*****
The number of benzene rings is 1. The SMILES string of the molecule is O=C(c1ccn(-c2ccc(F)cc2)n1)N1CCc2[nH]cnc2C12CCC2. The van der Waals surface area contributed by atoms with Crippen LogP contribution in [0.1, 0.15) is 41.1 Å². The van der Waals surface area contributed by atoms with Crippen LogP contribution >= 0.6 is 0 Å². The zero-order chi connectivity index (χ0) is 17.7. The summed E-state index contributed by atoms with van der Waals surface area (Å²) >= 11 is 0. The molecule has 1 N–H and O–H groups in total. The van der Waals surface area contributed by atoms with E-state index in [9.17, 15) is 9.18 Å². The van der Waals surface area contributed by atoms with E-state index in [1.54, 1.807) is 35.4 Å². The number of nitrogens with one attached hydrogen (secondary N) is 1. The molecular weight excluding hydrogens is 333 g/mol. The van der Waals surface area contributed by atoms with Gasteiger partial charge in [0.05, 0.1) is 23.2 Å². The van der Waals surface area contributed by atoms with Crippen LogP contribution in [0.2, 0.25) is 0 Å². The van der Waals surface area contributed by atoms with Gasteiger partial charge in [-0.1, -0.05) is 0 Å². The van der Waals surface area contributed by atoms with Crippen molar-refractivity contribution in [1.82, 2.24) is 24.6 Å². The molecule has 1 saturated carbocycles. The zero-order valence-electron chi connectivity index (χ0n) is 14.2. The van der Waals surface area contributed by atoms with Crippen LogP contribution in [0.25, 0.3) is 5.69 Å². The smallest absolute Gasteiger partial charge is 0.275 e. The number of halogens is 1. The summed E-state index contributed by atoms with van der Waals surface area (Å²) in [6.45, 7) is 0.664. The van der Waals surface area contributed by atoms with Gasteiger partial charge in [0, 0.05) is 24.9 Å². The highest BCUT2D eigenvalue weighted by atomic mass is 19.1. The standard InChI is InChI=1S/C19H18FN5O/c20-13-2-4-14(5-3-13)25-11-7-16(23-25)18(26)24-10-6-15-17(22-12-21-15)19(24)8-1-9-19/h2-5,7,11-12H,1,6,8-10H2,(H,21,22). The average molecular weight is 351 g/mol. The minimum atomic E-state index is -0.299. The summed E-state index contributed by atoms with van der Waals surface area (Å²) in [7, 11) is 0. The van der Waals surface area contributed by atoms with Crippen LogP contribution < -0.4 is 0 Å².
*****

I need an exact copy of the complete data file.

The number of benzene rings is 1. The SMILES string of the molecule is O=C(c1ccn(-c2ccc(F)cc2)n1)N1CCc2[nH]cnc2C12CCC2. The van der Waals surface area contributed by atoms with Crippen LogP contribution in [0.1, 0.15) is 41.1 Å². The van der Waals surface area contributed by atoms with Crippen LogP contribution >= 0.6 is 0 Å². The zero-order chi connectivity index (χ0) is 17.7. The summed E-state index contributed by atoms with van der Waals surface area (Å²) >= 11 is 0. The molecule has 1 N–H and O–H groups in total. The van der Waals surface area contributed by atoms with E-state index in [9.17, 15) is 9.18 Å². The van der Waals surface area contributed by atoms with E-state index in [1.54, 1.807) is 35.4 Å². The number of nitrogens with one attached hydrogen (secondary N) is 1. The molecular weight excluding hydrogens is 333 g/mol. The van der Waals surface area contributed by atoms with Gasteiger partial charge in [0.05, 0.1) is 23.2 Å². The van der Waals surface area contributed by atoms with Crippen LogP contribution in [0.2, 0.25) is 0 Å². The van der Waals surface area contributed by atoms with Gasteiger partial charge in [-0.1, -0.05) is 0 Å². The van der Waals surface area contributed by atoms with Crippen molar-refractivity contribution in [1.82, 2.24) is 24.6 Å². The molecule has 1 saturated carbocycles. The zero-order valence-electron chi connectivity index (χ0n) is 14.2. The van der Waals surface area contributed by atoms with Crippen LogP contribution in [0.25, 0.3) is 5.69 Å². The smallest absolute Gasteiger partial charge is 0.275 e. The number of halogens is 1. The summed E-state index contributed by atoms with van der Waals surface area (Å²) in [6.45, 7) is 0.664. The van der Waals surface area contributed by atoms with Gasteiger partial charge in [0, 0.05) is 24.9 Å². The highest BCUT2D eigenvalue weighted by atomic mass is 19.1. The standard InChI is InChI=1S/C19H18FN5O/c20-13-2-4-14(5-3-13)25-11-7-16(23-25)18(26)24-10-6-15-17(22-12-21-15)19(24)8-1-9-19/h2-5,7,11-12H,1,6,8-10H2,(H,21,22). The average molecular weight is 351 g/mol. The minimum atomic E-state index is -0.299. The summed E-state index contributed by atoms with van der Waals surface area (Å²) in [7, 11) is 0. The van der Waals surface area contributed by atoms with Crippen LogP contribution < -0.4 is 0 Å².